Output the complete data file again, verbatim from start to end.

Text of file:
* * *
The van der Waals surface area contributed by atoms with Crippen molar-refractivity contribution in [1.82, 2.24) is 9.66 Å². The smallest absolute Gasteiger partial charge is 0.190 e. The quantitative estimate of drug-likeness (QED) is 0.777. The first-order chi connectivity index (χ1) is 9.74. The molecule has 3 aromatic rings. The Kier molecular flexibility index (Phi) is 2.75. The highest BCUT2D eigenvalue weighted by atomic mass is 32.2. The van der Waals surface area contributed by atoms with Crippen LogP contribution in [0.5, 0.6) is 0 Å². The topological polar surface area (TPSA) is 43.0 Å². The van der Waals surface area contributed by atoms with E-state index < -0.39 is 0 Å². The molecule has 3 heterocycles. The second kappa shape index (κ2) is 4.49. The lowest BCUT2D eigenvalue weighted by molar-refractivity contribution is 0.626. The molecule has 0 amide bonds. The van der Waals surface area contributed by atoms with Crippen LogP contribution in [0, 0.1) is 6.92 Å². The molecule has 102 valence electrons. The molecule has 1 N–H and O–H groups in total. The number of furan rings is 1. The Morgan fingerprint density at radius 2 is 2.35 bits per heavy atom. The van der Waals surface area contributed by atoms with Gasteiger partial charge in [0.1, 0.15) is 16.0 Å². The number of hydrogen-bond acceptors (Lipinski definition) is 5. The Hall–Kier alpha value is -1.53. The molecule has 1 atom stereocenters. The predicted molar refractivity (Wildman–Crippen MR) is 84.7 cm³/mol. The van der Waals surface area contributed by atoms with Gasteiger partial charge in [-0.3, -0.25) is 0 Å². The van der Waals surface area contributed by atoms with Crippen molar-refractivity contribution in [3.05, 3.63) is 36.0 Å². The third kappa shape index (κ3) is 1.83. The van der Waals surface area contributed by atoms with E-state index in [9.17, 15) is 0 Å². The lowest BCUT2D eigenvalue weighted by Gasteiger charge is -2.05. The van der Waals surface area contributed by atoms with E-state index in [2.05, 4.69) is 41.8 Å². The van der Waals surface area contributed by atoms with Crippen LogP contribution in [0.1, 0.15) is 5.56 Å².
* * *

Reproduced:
The van der Waals surface area contributed by atoms with Crippen molar-refractivity contribution in [1.82, 2.24) is 9.66 Å². The smallest absolute Gasteiger partial charge is 0.190 e. The quantitative estimate of drug-likeness (QED) is 0.777. The first-order chi connectivity index (χ1) is 9.74. The molecule has 3 aromatic rings. The Kier molecular flexibility index (Phi) is 2.75. The highest BCUT2D eigenvalue weighted by atomic mass is 32.2. The van der Waals surface area contributed by atoms with Crippen LogP contribution in [0.5, 0.6) is 0 Å². The topological polar surface area (TPSA) is 43.0 Å². The van der Waals surface area contributed by atoms with E-state index < -0.39 is 0 Å². The molecule has 3 heterocycles. The second kappa shape index (κ2) is 4.49. The lowest BCUT2D eigenvalue weighted by molar-refractivity contribution is 0.626. The molecule has 0 amide bonds. The van der Waals surface area contributed by atoms with Crippen LogP contribution in [0, 0.1) is 6.92 Å². The molecule has 102 valence electrons. The molecule has 1 N–H and O–H groups in total. The number of furan rings is 1. The Morgan fingerprint density at radius 2 is 2.35 bits per heavy atom. The van der Waals surface area contributed by atoms with Gasteiger partial charge in [0.1, 0.15) is 16.0 Å². The number of hydrogen-bond acceptors (Lipinski definition) is 5. The Hall–Kier alpha value is -1.53. The molecule has 1 atom stereocenters. The predicted molar refractivity (Wildman–Crippen MR) is 84.7 cm³/mol. The van der Waals surface area contributed by atoms with Gasteiger partial charge in [-0.3, -0.25) is 0 Å². The van der Waals surface area contributed by atoms with Crippen molar-refractivity contribution in [3.05, 3.63) is 36.0 Å². The third kappa shape index (κ3) is 1.83. The van der Waals surface area contributed by atoms with E-state index in [9.17, 15) is 0 Å². The lowest BCUT2D eigenvalue weighted by Gasteiger charge is -2.05. The van der Waals surface area contributed by atoms with E-state index in [2.05, 4.69) is 41.8 Å². The van der Waals surface area contributed by atoms with Crippen LogP contribution in [0.1, 0.15) is 5.56 Å².